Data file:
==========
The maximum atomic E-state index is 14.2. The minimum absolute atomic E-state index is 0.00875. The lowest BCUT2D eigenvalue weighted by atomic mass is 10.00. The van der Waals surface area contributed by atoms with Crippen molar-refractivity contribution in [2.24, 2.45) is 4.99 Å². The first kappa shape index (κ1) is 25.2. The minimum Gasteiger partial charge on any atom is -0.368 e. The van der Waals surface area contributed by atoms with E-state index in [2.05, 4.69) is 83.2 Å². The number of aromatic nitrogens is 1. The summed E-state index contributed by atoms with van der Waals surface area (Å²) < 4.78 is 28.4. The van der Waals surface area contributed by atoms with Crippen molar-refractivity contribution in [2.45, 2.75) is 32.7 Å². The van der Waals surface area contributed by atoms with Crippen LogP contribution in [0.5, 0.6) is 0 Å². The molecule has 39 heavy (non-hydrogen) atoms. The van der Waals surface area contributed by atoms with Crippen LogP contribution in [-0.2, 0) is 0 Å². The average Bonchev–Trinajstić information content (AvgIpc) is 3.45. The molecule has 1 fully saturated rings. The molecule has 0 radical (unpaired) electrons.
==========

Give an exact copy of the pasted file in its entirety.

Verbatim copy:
The maximum atomic E-state index is 14.2. The minimum absolute atomic E-state index is 0.00875. The lowest BCUT2D eigenvalue weighted by atomic mass is 10.00. The van der Waals surface area contributed by atoms with Crippen molar-refractivity contribution in [2.24, 2.45) is 4.99 Å². The first kappa shape index (κ1) is 25.2. The minimum Gasteiger partial charge on any atom is -0.368 e. The van der Waals surface area contributed by atoms with E-state index in [2.05, 4.69) is 83.2 Å². The number of aromatic nitrogens is 1. The summed E-state index contributed by atoms with van der Waals surface area (Å²) < 4.78 is 28.4. The van der Waals surface area contributed by atoms with Crippen molar-refractivity contribution in [2.45, 2.75) is 32.7 Å². The van der Waals surface area contributed by atoms with Crippen LogP contribution in [0.5, 0.6) is 0 Å². The molecule has 39 heavy (non-hydrogen) atoms. The van der Waals surface area contributed by atoms with Crippen LogP contribution in [-0.2, 0) is 0 Å². The average Bonchev–Trinajstić information content (AvgIpc) is 3.45. The molecule has 1 fully saturated rings. The molecule has 0 radical (unpaired) electrons.